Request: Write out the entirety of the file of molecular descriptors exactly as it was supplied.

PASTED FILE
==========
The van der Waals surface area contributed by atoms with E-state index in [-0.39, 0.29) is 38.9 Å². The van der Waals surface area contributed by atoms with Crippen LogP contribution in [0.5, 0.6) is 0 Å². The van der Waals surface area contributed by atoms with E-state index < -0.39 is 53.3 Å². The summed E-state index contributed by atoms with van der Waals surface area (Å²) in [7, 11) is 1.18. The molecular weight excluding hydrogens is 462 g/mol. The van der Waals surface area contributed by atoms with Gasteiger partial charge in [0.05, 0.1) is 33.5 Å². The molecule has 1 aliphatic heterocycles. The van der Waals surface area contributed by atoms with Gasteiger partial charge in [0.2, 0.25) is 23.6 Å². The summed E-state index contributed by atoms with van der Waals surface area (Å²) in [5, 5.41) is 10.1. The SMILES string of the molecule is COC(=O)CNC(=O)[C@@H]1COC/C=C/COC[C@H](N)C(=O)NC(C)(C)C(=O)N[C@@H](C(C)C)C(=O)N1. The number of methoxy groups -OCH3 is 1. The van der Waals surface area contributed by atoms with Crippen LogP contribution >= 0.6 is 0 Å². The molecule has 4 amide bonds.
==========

The van der Waals surface area contributed by atoms with E-state index in [-0.39, 0.29) is 38.9 Å². The van der Waals surface area contributed by atoms with Crippen LogP contribution in [0.5, 0.6) is 0 Å². The van der Waals surface area contributed by atoms with E-state index < -0.39 is 53.3 Å². The summed E-state index contributed by atoms with van der Waals surface area (Å²) in [7, 11) is 1.18. The molecular weight excluding hydrogens is 462 g/mol. The van der Waals surface area contributed by atoms with Gasteiger partial charge in [0.05, 0.1) is 33.5 Å². The molecule has 1 aliphatic heterocycles. The van der Waals surface area contributed by atoms with Gasteiger partial charge in [0.2, 0.25) is 23.6 Å². The summed E-state index contributed by atoms with van der Waals surface area (Å²) in [5, 5.41) is 10.1. The SMILES string of the molecule is COC(=O)CNC(=O)[C@@H]1COC/C=C/COC[C@H](N)C(=O)NC(C)(C)C(=O)N[C@@H](C(C)C)C(=O)N1. The number of methoxy groups -OCH3 is 1. The van der Waals surface area contributed by atoms with Crippen LogP contribution >= 0.6 is 0 Å². The molecule has 4 amide bonds.